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McDonald travelling to New York for Irish Unity summit, says party fundraising not part of trip

McDonald says she doesn’t do ‘oh begorrah’ or ‘paddywhackery’ in any shape or form.

MARY LOU MCDONALD is to take part in an Irish Unity summit in New York next month but denies there will be any party fundraising on the trip. 

The Sinn Féin leader will travel to the United States early in the month, before returning stateside for St Patrick’s Day celebrations in Washington DC later in March. 

McDonald, along with the Taoiseach, have faced criticism over their planned trips to the White House, given the support the US is giving Israel. 

When questioned by The Journal if the trip to New York next week, prior to her trip to the White House, is taking place so as to have a clear divide between the delicate path Irish politicians will have to walk when it comes to speaking about Gaza and all that goes along with the St Patrick’s events in Washington, such as the shamrock presentation, McDonald said: 

“I don’t do ‘oh begorrah’ or ‘paddywhackery’ in any shape or form. What I do is engage with the huge community of Irish people and friends of Ireland and America…

“I’m going to the States to do a number of things, including an Irish unity Summit, which will be held from Cooper’s Hall. It’s going to be a huge crowd. It’s a really, really interesting panel actually, and it’s, I think, further evidence of this conversation of change, constitutional change, which is happening domestically but also internationally,” she said. 

McDonald said this month that she believes a referendum on Irish unity will take place “in this decade”.

When asked if there will be any party fundraising on her trip, McDonald said “no, there is not”.  

“By the way, our trips to the United States and St. Patrick’s are not fundraising events, just to be clear. I have heard commentary, and that’s just not the case,” she said.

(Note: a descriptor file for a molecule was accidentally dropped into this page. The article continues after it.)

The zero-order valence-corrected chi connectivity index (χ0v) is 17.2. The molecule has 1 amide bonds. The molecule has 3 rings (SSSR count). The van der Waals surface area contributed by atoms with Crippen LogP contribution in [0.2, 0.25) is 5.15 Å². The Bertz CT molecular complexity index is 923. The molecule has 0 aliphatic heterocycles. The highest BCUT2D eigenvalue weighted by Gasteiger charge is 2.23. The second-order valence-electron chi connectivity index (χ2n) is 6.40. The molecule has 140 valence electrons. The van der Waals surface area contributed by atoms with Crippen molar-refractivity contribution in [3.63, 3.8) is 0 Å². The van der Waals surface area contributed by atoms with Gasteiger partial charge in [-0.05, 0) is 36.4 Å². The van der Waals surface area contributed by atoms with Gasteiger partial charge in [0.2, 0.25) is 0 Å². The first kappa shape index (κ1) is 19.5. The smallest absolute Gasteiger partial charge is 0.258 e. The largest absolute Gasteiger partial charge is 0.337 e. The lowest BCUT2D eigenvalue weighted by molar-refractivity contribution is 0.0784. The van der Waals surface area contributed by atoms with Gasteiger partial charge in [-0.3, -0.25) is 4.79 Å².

McDonald told The Journal that she understands why some have concerns about politicians travelling to the White House when the US is supplying arms to Israel.

However, she said the access that Ireland has is “very, very valuable to this country”. 

Though she said people have heard this said a million times, she believed it is worth repeating.

Some of the interventions the United States have done have been “very, very positive”, such as the peace process, said McDonald.

More recently, with Brexit, America showed the power the US has in balancing things “in a way that is fair to Ireland”.  

‘Keeping conversations going’

“I think people in the midst of everything, we need to remember that the United States while wrong on many, many other things, most notably and historically on the question of Palestine and the impunity of Israel, nonetheless, has been right on the issue of Ireland, and it’s very important that we keep that conversation going,” she said. 

“I fully understand people’s feeling around St. Patrick’s Day happening at a time when there is slaughter in Palestine and the United States not acting in the way that it could and that it should, in my opinion. The United States should not be funding or arming an Israeli onslaught against the Palestinians. That’s my position. That’s our position. That’s the position I think of the Irish people,” she added. 

She said this is the message she hopes the Taoiseach brings to Washington next month.

“I would be really disappointed if the Taoiseach was not absolutely clear in his private utterances, but also what he says publicly, as regards what’s happening in Palestine,” she added.

“I wake up each morning, hoping that I’m going to hear that we now have a ceasefire. That’s an absolute priority at this point in time, but the event in any event in New York has been a long time in the planning so I will travel over for that, and also go to the UN.

“I’m going to meet the Palestinian ambassador to the UN and some other people,” she added. 

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